Virginia football coach Bronco Mendenhall made no secret of his intentions Saturday as he began to set the agenda leading into an open date.
The Cavaliers (4-1) won’t return to action until Oct. 11, when they visit Miami (2-2) for a Friday night affair.
“We have to generate a run game at a much more consistent level,” Mendenhall said Saturday after the Cavaliers’ 35-20 loss at Notre Dame.
Virginia, which dropped to No. 23 in the AP Top 25 poll and 22nd in the coaches’ poll, finished with 4 yards of rushing offense and is now averaging 107.6 yards per game, which ranks 115th out of 130 FBS teams.
The numbers are somewhat misleading because UVa quarterback Bryce Perkins, who had been leading the Cavaliers in rushing, was sacked eight times and incurred 59 yards in losses.
“You can win against some teams [by playing] like this,” Mendenhall said of the imbalance. “You won’t be able to win against teams [who are looking] to take over our league or to compete at a higher level, which is where we want to go from last year’s 8-5 team.”
Needless to say, Mendenhall fears the possibility of injury to Perkins, who had a serious neck injury that prevented him from playing for Arizona State, his original college choice.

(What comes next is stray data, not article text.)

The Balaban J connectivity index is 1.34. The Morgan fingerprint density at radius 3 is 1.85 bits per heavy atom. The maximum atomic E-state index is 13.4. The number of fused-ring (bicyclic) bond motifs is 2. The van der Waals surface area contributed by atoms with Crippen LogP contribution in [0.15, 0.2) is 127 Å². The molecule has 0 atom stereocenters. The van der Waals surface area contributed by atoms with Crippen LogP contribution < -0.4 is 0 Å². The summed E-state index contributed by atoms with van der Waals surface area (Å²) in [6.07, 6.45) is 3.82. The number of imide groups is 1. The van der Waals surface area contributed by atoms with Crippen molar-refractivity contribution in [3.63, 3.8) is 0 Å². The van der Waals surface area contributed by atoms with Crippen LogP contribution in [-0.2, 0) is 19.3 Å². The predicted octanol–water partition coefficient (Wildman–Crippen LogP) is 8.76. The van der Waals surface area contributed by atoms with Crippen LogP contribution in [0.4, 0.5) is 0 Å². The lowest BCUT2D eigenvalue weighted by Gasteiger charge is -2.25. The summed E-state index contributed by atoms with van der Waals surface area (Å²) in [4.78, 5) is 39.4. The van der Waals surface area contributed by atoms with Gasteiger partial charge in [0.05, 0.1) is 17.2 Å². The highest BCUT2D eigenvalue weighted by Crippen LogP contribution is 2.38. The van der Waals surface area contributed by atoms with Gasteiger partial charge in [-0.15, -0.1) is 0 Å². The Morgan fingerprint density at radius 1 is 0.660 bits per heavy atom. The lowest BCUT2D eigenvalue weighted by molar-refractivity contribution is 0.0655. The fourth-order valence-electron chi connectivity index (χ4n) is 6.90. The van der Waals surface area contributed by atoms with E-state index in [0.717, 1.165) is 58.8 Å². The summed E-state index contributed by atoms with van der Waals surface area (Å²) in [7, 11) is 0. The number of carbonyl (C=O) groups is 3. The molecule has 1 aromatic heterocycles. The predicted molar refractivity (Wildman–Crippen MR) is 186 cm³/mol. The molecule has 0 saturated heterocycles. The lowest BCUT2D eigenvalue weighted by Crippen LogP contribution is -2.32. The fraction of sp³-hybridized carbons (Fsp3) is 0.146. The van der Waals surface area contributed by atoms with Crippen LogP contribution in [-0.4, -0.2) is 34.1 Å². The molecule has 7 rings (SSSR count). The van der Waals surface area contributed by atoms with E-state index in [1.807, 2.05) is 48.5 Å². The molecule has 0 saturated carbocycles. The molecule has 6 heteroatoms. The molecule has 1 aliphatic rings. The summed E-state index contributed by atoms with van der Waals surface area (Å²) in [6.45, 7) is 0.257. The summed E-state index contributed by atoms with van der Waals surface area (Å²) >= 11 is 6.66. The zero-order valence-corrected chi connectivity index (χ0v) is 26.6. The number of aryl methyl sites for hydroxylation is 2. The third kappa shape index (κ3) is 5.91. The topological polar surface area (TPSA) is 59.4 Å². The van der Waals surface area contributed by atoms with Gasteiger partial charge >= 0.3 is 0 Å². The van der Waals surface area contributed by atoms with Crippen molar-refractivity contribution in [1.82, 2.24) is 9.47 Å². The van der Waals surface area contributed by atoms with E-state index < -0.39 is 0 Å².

Mendenhall was asked if he is worried about the chances of Perkins getting injured.
“Sure, sure,” he said. “Absolutely! Not only the number of times [he’s hit,] but how clean some of those shots are coming.”
One of the factors is the inability of the offensive line to protect Perkins on a more consistent basis.
Only two offensive linemen, sophomore left guard Ryan Nelson and junior right tackle Dillon Reinkensmeyer return from last year’s first five. Junior right guard Chris Glaser was a part-time starter.
“I wasn’t aware of the guys coming off the edges,” said Perkins, who otherwise threw two touchdown passes and finished 34 of 43 for 334 yards when he wasn’t being bombarded.
“Maybe I need to deepen my drop up, call the pressure [protection] more and other things to eliminate those clean shots.”
By no means was he pointing fingers.
“I threw two picks,” Perkins said. “The pocket was clean enough. Everybody [in the locker room] knows what they’ve got to work on and focus on themselves.”
Even with the sack numbers, Virginia’s offense was nearly equal to the Irish, which outgained the Cavs 343-338, unusually low totals for both teams.
“The defense did a great job of getting us great field position,” Perkins added. “The offense just not being able to help them out … it sucks because we know they executed on their part and we didn’t on ours.”
Perkins evoked laughter when asked if he was hurting after all of the takedowns.
“No, man, I’ve been eating my greens,” he said. “My body’s good. Shoot! I’m glad with that after all the shots I took.”